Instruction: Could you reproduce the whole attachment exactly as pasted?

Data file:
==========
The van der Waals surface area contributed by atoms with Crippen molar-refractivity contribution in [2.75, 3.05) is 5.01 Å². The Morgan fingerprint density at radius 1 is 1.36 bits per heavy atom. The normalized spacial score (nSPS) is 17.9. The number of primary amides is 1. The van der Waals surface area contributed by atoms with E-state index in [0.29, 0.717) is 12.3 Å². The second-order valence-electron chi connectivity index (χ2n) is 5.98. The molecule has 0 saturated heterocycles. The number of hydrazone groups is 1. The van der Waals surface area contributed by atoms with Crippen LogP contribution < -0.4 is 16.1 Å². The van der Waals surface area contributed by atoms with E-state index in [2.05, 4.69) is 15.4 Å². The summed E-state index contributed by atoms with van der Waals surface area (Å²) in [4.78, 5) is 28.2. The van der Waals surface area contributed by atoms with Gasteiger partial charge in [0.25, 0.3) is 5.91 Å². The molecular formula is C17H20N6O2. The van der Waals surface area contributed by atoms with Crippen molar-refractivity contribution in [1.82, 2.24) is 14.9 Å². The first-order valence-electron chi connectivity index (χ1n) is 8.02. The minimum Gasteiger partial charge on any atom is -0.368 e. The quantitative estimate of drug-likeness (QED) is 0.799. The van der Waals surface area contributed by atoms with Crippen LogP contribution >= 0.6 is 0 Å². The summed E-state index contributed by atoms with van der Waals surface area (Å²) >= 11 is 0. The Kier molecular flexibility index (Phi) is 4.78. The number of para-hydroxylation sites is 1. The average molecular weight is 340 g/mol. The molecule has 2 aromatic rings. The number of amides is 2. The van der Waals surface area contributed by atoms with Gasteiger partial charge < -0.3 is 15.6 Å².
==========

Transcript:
The van der Waals surface area contributed by atoms with Crippen molar-refractivity contribution in [2.75, 3.05) is 5.01 Å². The Morgan fingerprint density at radius 1 is 1.36 bits per heavy atom. The normalized spacial score (nSPS) is 17.9. The number of primary amides is 1. The van der Waals surface area contributed by atoms with E-state index in [0.29, 0.717) is 12.3 Å². The second-order valence-electron chi connectivity index (χ2n) is 5.98. The molecule has 0 saturated heterocycles. The number of hydrazone groups is 1. The van der Waals surface area contributed by atoms with Crippen LogP contribution < -0.4 is 16.1 Å². The van der Waals surface area contributed by atoms with E-state index in [2.05, 4.69) is 15.4 Å². The summed E-state index contributed by atoms with van der Waals surface area (Å²) in [4.78, 5) is 28.2. The van der Waals surface area contributed by atoms with Gasteiger partial charge in [0.25, 0.3) is 5.91 Å². The molecular formula is C17H20N6O2. The van der Waals surface area contributed by atoms with Crippen molar-refractivity contribution in [1.82, 2.24) is 14.9 Å². The first-order valence-electron chi connectivity index (χ1n) is 8.02. The minimum Gasteiger partial charge on any atom is -0.368 e. The quantitative estimate of drug-likeness (QED) is 0.799. The van der Waals surface area contributed by atoms with Crippen LogP contribution >= 0.6 is 0 Å². The summed E-state index contributed by atoms with van der Waals surface area (Å²) >= 11 is 0. The Kier molecular flexibility index (Phi) is 4.78. The number of para-hydroxylation sites is 1. The average molecular weight is 340 g/mol. The molecule has 2 aromatic rings. The number of amides is 2. The van der Waals surface area contributed by atoms with Gasteiger partial charge < -0.3 is 15.6 Å².